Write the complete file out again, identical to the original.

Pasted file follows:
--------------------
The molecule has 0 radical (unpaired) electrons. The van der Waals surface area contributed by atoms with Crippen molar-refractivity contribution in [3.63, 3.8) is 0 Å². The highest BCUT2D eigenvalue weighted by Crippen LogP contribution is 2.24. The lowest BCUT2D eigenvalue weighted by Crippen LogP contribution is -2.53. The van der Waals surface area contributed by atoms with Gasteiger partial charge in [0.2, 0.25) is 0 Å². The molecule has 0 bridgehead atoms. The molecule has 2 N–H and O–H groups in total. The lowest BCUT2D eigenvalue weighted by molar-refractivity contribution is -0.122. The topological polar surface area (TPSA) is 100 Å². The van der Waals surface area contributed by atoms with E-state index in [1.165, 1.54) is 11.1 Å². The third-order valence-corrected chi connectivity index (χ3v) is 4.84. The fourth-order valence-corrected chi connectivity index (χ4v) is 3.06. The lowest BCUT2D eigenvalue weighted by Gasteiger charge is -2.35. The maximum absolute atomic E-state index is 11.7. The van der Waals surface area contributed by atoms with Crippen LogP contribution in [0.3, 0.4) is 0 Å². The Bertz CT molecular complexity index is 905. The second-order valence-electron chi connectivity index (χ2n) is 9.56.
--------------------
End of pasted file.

The molecule has 0 radical (unpaired) electrons. The van der Waals surface area contributed by atoms with Crippen molar-refractivity contribution in [3.63, 3.8) is 0 Å². The highest BCUT2D eigenvalue weighted by Crippen LogP contribution is 2.24. The lowest BCUT2D eigenvalue weighted by Crippen LogP contribution is -2.53. The van der Waals surface area contributed by atoms with Gasteiger partial charge in [0.2, 0.25) is 0 Å². The molecule has 0 bridgehead atoms. The molecule has 2 N–H and O–H groups in total. The lowest BCUT2D eigenvalue weighted by molar-refractivity contribution is -0.122. The topological polar surface area (TPSA) is 100 Å². The van der Waals surface area contributed by atoms with E-state index in [1.165, 1.54) is 11.1 Å². The third-order valence-corrected chi connectivity index (χ3v) is 4.84. The fourth-order valence-corrected chi connectivity index (χ4v) is 3.06. The lowest BCUT2D eigenvalue weighted by Gasteiger charge is -2.35. The maximum absolute atomic E-state index is 11.7. The van der Waals surface area contributed by atoms with Crippen LogP contribution in [0.3, 0.4) is 0 Å². The Bertz CT molecular complexity index is 905. The second-order valence-electron chi connectivity index (χ2n) is 9.56.